Pack Your EV with Winter Necessities

Drivers who face ice and snow should always be prepared for the worst. If you get stranded in any type of vehicle, you’ll want to have blankets, non-perishable food, a snow brush with an ice scraper, extra clothing, a flashlight, water, a portable smartphone charger, and a first aid kit.

Some people carry shovels, extra wiper fluid, a tool kit, and traction mats (sand, kitty litter, or rock salt help with traction, too). The extra items you carry in your car should depend on how far you are traveling from home.

Warm Up Your Car Before You Leave

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If your EV has a remote start feature, use it in the winter. Your EV will warm up the cabin without having to start the electric motor. Depending on your EV, you might have to set the climate to the temperature and fan power before you get out, while others have an automatic climate feature that will adjust the settings based on the outside temperature.

Now that chilly temps have arrived in my corner of Michigan, I’ve used the remote start feature a few times on my EV6. The vehicle stays silent, and only the climate control lights illuminate. I start it about five minutes before leaving for work, and the automatic climate control sets the temperature at 72° with a mid-level fan speed. The doors stay locked, and the car gives no sign that the heater is running.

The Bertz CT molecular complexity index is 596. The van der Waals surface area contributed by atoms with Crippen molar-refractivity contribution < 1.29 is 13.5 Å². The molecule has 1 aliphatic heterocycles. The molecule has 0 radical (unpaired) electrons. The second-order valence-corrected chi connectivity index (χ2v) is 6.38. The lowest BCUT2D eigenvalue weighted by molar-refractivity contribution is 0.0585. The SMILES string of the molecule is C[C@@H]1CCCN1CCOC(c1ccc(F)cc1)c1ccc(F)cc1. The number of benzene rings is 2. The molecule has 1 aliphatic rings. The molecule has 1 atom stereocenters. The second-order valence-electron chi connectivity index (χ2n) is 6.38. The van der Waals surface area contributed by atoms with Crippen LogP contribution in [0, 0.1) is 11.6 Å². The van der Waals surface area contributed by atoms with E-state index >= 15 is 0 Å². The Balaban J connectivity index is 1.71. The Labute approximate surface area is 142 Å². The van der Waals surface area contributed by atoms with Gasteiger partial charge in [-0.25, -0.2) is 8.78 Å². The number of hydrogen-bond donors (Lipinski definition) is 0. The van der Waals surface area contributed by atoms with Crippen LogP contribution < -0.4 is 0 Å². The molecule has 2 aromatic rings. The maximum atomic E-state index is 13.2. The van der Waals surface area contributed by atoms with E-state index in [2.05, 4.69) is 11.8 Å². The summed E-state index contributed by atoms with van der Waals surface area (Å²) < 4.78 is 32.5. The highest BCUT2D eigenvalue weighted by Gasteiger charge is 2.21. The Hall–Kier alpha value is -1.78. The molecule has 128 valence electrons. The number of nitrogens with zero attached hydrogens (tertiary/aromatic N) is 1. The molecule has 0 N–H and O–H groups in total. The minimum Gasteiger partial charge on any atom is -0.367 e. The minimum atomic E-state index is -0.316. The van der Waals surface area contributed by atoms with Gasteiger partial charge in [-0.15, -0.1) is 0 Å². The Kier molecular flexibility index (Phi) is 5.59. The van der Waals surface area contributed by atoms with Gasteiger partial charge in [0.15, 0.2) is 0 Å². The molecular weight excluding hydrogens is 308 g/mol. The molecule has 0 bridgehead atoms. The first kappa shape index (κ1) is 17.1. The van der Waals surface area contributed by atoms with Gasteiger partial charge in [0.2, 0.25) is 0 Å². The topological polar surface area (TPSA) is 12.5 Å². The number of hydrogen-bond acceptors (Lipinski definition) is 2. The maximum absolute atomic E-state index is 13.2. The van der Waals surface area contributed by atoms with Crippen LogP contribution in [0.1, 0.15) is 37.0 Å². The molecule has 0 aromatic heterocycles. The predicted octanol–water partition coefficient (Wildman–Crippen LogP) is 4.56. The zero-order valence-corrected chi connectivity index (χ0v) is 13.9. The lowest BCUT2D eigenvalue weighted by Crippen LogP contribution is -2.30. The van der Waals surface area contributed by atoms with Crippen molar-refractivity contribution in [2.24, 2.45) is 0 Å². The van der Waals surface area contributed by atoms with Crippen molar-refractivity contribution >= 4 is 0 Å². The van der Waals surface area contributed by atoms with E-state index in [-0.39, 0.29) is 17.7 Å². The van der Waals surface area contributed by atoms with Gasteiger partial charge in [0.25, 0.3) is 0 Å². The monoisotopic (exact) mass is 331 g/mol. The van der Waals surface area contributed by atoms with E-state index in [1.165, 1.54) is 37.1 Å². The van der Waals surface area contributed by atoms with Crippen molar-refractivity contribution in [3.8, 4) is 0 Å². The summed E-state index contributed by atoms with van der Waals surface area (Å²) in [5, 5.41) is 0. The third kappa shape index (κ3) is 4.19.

Heating an EV has an additional benefit: no exhaust. As someone who has lived in a wintery part of the US forever, I’ve learned about the dangers of heating a gas-powered car in the garage. Carbon monoxide poisoning is a big worry, as the exhaust builds up in the garage. With an EV, this is never a problem.


Keep Your Sensors Clear and Reset Your Windshield Wipers

Preparing your vehicle for snow involves keeping the sensors clear. Snow can cover the sensors and cameras, making your EV less safe. Anytime you stop, clear away the snow from those important components.

Some EVs, like Teslas, have adjustable windshield wipers. The adjustability lets you maintain visibility, which is important when the snow is coming down. Rely on your defroster to keep your windshield clear, too.

Remember that your EV doesn’t have an engine that will heat the hood, so you’ll want to clear away the snow before you leave. Otherwise, the snow just sits there – especially with the aerodynamic styling.

Use ECO or Snow Modes

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With cold weather reducing battery range, you can make the most of what you’ve got by using ECO mode. However, if your EV has all-wheel drive, ECO mode only powers one axle – usually the rear one. Anyone who has driven on slippery roads knows that rear-wheel drive isn’t ideal (unless you’re doing donuts in a parking lot).

For the safest driving on snow-covered roads, use your EV’s Snow mode or the most efficient all-wheel-drive modes. Fortunately, EVs have low centers of gravity thanks to the battery pack, so they tend to handle winter roads well. Just remember even the best all-wheel-drive system can still go in a ditch when the roads are icy. If you’ve got a performance-tuned EV like the Kia EV6 GT or a Tesla Plaid, consider putting winter tires on your EV for additional traction.

Slow down. Leave plenty of space between you and the vehicle in front of you. Use your regenerative braking to slow the car – it’s almost like downshifting, which reduces the possibility of slipping when stepping on the brakes. Most importantly, plan ahead.